Albert Biermann’s Influence Goes Far Beyond Hyundai-Kia’s Performance Cars
Back in 2015, Albert Biermann, the head of BMW’s M division, made an odd decision. He left his job leading the development of high-performance German luxury cars to work for Hyundai Motor Group. At that time, Hyundai, Kia, and Genesis models were known for offering great value, but even the rear-wheel-drive models were a far cry from track-focused M cars Biermann had previously worked on. Today, his decision makes more sense because he’s had the opportunity to guide the development of fun-to-drive models such as the Hyundai Veloster N, Kia Stinger, and Genesis G70. But Orth Hedrick, Kia’s head of product planning, says Biermann’s influence goes far beyond performance cars.
“I think the basic idea was to use his strong capabilities on the performance side, but that also influences all the engineers as far as testing and performance protocols go,” Hedrick said at the Detroit auto show. “We validated, based on his input, the Stinger on the Nürburgring, which Hyundai Motor Group had never done before, so we had to build an office and a presence there. And that course is so demanding that it forced an improvement in all of our validation parameters.”
Albert Biermann, head of testing and high-performance development for Hyundai Motor Group, speaking at the launch of the 2019 Genesis G70
“He also is teaching our engineers and our overall group, ‘Here are the key points that you need to pay attention to.’ Like structural rigidity, where the suspension contacts the body. ‘Here’s what you need to know,’” Hedrick continued. “It’s like a lot of little details that aren’t taught in engineering school but that he learned over the years working at BMW. It’s getting fed into the system, and it’s helping all of our vehicles overall.”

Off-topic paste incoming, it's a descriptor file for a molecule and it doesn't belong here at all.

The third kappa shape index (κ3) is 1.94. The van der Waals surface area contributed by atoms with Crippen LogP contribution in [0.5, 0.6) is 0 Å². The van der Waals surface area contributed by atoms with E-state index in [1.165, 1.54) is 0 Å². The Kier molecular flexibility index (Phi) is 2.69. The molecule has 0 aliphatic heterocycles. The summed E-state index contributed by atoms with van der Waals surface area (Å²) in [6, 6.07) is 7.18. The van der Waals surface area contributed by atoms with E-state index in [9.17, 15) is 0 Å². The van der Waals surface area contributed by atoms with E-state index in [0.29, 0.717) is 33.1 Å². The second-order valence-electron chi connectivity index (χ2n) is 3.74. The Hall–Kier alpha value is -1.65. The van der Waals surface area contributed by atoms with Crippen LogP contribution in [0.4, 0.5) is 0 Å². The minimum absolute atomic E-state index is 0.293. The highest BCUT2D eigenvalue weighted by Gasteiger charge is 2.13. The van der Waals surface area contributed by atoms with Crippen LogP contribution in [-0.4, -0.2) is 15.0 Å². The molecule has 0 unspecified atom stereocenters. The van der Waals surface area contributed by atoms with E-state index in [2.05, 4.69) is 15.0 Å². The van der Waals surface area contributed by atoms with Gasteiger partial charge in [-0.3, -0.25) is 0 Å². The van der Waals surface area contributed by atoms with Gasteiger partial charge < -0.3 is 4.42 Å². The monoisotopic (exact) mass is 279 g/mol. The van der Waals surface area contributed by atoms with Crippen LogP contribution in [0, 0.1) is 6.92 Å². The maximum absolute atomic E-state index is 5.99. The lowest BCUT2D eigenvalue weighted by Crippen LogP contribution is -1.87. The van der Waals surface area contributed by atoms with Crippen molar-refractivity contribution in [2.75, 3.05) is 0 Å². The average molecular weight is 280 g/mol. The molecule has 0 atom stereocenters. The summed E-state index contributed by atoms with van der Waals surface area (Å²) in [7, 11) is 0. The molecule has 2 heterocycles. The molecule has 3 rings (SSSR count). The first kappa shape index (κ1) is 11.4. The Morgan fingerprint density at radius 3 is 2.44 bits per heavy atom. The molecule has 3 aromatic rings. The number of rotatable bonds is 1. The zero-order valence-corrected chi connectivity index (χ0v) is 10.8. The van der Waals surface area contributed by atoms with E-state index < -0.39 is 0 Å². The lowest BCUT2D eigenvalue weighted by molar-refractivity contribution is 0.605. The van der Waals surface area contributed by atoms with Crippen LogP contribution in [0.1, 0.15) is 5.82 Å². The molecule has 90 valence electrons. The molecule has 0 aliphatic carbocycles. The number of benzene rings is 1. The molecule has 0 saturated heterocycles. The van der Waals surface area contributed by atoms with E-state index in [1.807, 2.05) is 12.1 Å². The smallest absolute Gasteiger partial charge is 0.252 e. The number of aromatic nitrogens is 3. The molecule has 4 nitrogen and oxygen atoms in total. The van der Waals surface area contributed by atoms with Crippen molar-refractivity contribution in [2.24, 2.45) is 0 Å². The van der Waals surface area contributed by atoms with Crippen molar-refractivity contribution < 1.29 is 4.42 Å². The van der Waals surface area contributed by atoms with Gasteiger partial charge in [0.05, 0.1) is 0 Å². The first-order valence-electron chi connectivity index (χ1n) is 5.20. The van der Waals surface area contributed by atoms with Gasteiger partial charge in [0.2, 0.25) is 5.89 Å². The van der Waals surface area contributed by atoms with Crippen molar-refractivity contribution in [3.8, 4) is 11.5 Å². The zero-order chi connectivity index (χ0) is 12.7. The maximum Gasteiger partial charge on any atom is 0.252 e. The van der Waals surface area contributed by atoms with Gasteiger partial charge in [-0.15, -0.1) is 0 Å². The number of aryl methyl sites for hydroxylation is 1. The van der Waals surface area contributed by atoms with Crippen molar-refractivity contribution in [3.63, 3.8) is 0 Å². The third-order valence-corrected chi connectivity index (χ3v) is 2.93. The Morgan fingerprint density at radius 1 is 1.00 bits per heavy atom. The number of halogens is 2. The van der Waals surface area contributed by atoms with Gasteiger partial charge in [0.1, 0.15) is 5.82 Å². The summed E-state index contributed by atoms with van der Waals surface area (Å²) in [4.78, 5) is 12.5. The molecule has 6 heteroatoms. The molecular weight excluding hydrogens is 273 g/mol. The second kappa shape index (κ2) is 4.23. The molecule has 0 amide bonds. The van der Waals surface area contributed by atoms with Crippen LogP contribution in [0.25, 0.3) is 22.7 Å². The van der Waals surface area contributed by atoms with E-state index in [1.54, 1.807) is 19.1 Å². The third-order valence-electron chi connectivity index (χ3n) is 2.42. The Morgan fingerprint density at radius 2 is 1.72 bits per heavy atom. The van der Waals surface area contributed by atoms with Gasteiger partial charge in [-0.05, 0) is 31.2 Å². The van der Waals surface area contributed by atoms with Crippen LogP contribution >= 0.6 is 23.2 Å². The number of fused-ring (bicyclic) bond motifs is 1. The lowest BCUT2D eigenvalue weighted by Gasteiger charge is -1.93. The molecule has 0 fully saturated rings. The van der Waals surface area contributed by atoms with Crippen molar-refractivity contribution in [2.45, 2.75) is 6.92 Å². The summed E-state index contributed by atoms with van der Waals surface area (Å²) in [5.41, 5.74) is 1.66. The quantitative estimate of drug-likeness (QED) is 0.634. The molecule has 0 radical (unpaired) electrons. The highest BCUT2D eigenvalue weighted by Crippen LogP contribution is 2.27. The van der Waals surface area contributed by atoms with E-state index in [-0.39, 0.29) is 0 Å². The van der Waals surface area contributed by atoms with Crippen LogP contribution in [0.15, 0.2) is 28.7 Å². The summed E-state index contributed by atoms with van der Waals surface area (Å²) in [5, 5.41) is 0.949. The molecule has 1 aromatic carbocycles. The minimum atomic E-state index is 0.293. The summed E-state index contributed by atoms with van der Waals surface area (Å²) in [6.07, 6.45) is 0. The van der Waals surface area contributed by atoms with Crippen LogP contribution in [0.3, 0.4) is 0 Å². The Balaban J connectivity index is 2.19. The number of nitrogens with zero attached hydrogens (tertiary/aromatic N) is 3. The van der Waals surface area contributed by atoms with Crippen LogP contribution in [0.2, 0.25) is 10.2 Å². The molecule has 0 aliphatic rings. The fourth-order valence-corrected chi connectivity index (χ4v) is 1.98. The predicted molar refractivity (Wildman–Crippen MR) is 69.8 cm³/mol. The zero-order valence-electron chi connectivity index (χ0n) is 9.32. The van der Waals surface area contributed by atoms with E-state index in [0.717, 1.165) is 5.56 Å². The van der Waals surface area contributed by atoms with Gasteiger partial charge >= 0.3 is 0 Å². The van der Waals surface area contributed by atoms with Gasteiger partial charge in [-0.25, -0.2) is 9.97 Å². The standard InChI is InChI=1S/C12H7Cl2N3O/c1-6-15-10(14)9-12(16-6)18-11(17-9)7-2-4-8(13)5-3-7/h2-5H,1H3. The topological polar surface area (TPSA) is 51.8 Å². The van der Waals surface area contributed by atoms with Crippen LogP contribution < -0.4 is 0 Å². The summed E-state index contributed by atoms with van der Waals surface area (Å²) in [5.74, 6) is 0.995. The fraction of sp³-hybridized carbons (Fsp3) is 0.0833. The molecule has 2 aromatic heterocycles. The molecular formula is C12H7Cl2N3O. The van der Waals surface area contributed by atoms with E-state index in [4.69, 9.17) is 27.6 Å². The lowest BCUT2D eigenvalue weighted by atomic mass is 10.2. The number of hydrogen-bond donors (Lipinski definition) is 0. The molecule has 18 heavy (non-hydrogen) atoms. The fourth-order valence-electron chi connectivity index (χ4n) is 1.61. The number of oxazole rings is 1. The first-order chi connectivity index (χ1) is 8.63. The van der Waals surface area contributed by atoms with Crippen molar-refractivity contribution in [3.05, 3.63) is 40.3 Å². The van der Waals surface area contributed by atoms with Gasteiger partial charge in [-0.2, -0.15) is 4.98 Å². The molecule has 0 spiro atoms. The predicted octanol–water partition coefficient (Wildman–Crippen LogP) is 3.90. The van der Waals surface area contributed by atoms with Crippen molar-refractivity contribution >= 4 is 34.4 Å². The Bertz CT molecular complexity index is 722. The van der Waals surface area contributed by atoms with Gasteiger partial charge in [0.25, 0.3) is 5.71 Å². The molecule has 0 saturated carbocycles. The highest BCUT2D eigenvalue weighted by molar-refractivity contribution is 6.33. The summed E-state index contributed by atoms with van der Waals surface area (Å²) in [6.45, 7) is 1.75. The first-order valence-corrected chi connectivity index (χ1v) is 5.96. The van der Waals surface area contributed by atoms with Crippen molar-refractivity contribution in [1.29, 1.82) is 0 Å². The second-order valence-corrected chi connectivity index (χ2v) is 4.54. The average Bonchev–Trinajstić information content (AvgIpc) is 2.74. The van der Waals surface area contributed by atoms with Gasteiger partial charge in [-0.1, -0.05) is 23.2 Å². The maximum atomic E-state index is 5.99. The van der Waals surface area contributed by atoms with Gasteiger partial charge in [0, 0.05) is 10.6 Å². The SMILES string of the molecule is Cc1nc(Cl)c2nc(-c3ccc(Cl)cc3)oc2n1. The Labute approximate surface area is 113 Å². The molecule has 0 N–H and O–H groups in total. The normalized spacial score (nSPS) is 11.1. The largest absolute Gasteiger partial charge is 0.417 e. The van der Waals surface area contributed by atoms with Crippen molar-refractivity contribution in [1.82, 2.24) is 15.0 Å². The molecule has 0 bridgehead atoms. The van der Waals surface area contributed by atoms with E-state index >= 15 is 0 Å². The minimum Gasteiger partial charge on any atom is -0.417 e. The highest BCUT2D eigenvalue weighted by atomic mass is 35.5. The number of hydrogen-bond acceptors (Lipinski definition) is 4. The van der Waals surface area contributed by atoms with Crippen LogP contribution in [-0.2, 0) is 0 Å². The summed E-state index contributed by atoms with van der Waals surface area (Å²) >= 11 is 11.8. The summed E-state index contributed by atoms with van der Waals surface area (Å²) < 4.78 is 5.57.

He went on to say that, in the few years before Biermann showed up, Kia had done a lot to improve the quality of the components it received from suppliers. But there’s more to developing a car than improving the quality of individual parts. “We have all these high-quality, highly durable parts, but getting all of [them] to work together in the right way takes time and effort. And that’s where he’s adding value to the equation is getting all those parts, the sum of those parts to really make the car come alive.”
2019 Kia Forte
If it sounds like Biermann is more of a big ideas guy, though, that’s not necessarily the case. Hedrick told us that Biermann’s background in kinematics means he understands how seemingly tiny changes can have a big impact. “He’s very, very keen on those small details, and moving things just a few millimeters on something that weighs 4,000 pounds makes a big difference. His experience is helping all of our engineers understand that that’s really important.”
Although we don’t expect the new Forte to drive exactly like the Stinger GT, especially on the track, don’t be surprised if Kia’s entire lineup soon drives and handles much better than you might expect.